Symbiosis with mycorrhizal fungi provides plants with enhanced access to scarce resources
Symbiosis with mycorrhizal fungi provides plants with enhanced access to scarce resources. LMU researchers recently discovered a mechanism that may allow host plants to control the extent of symbiosis formation.
From cereals to trees: More than 80% of land plants form symbioses with arbuscular mycorrhizal fungi. The fungi colonize the roots, and provide their host with inorganic nutrients – primarily phosphate – which are otherwise poorly accessible to plants. In return, the plants provide their fungal guests with energy-rich carbohydrates. This type of symbiosis evolved more than 400 million years ago and is indispensable for the viability of many plant species. To enable the fungi to supply the host with nutrients, their hyphal threads must first enter into the root, in which they form branched tree-like structures known as arbuscules (from the Latin arbuscula = a shrub).
The arbuscules then release the minerals, which the fungus has taken up from the surrounding soil, to the plant. "The successful formation of such alien structures inside plant cells demands a fundamental reconfiguration of the metabolism of the root cells and must be tightly regulated by the plant", explains LMU biologist Caroline Gutjahr. Together with the members of her research group, Gutjahr recently identified one of the crucial elements in this process. The findings have now appeared in the journal Current Biology.
Perhaps not surprisingly, the degree of colonization of roots by the fungi depends on the physiological status of the plant, including the level of its actual requirement for the nutrients supplied by the symbionts. Thus, if the plant already has access to an adequate supply of phosphate, formation of arbuscules is actively inhibited. "However, up until now, no molecular mechanism was known that might be capable of controlling the extent of arbuscule formation in accordance with the plant's physiological needs," Gutjahr says.
In order to pinpoint mechanisms used by the host to control arbuscule formation, the researchers focused on a mutant strain of the plant Lotus japonicus (a species of legume, related to beans, peas and lentils), in which the process is perturbed. "In this strain, we identified the gene affected by the mutation as RAM1, the product of which is required for the activation of other genes, and hence for the production of the proteins they encode", says Gutjahr. "These proteins, in turn, are very probably required to permit arbuscule formation to proceed. Their precise functions remain to be characterized in upcoming projects."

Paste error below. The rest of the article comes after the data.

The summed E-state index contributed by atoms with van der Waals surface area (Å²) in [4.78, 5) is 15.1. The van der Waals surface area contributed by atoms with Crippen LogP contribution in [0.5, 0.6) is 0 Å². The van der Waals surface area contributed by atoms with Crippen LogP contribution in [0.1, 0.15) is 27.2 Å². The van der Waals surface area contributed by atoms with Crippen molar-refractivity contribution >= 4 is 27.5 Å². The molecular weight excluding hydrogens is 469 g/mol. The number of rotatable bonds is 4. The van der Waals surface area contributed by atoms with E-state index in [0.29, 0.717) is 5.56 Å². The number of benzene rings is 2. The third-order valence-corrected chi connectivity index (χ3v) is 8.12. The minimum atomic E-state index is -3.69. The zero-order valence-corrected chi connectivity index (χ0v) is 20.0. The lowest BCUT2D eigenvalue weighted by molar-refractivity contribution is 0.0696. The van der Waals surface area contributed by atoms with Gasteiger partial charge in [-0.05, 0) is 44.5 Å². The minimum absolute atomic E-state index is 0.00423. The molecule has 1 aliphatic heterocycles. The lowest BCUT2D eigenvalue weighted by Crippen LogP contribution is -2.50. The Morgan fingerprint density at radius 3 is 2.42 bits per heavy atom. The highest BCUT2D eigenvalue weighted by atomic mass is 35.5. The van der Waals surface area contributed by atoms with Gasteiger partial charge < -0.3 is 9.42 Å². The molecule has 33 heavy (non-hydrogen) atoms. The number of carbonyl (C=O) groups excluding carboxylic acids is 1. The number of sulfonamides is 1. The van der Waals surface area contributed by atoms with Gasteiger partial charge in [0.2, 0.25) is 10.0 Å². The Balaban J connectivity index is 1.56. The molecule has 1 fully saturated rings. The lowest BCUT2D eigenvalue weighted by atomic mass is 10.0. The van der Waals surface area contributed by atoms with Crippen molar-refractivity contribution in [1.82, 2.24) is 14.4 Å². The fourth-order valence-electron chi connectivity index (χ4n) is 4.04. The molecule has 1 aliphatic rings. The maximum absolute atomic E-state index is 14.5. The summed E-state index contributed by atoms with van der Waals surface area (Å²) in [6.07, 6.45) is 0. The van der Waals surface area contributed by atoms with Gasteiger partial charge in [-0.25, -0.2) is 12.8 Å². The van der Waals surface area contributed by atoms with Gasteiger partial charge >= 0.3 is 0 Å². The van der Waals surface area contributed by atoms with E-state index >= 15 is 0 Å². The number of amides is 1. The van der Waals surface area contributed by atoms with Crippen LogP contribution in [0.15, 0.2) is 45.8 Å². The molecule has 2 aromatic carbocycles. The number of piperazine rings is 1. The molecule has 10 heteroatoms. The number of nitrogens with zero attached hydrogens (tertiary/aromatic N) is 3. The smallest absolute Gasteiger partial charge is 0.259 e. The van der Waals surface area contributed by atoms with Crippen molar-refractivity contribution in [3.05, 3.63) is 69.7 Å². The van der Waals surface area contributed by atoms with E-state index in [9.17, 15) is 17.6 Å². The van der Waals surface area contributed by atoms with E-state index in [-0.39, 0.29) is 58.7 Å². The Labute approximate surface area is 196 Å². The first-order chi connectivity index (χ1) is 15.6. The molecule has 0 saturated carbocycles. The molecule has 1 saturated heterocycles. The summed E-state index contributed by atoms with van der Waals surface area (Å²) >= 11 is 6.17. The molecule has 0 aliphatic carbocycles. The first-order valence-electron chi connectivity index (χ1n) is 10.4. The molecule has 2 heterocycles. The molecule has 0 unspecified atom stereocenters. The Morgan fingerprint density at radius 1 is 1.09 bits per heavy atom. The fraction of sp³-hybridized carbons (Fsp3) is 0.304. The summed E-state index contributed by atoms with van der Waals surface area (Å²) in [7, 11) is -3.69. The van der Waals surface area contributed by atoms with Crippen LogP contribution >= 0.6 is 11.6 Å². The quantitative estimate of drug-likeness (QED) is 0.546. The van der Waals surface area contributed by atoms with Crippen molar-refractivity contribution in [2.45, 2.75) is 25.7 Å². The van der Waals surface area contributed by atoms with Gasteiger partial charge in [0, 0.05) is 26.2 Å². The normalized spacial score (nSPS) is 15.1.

The RAM1 gene itself is strongly activated during arbuscule formation, so the mechanisms responsible for its own activation are of great interest. Gutjahr and her colleagues have now shown that two different regulatory proteins are required to induce the gene. The first is the transcription factor CYCLOPS, which was already known to play a key role in the regulation of root symbioses. The second protein, called DELLA, was also familiar, albeit in another context. DELLA forms part of a signal transduction pathway that is activated by the plant hormones called gibberellins, which are essential for the control of the plant physiology and growth. "To our surprise, we found that, in the context of RAM1 activation, CYCLOPS and DELLA interact with one another directly," says Priya Pimprikar, a doctoral student in Gutjahr's group and first author on the new study. "With this interaction, we believe we have identified, for the first time, one of the central nodes upon which information relating to symbiosis on the one hand, and plant physiology on the other, converges, thus enabling the plant to determine the extent of root colonization in accordance with its current need for phosphate, for instance", says Gutjahr.
Reducing the need for scarce resources
The symbiosis between plants and mycorrhizal fungi is also of considerable economic and ecological significance, as intensive farming requires huge inputs of artificial fertilizer each year to maintain the fertility of the soil. These fertilizers contain mineral phosphates which are only available in finite quantities, and some estimates suggest that reserves of these compounds may run out within the next 100 years. "Arbuscular mycorrhiza can help reduce the need for the application of phosphates in agriculture," Gutjahr points out. "And a better understanding of the mechanisms underlying arbuscule formation is an important prerequisite for the success of plant breeding efforts to enhance the efficiency of this type of symbiosis."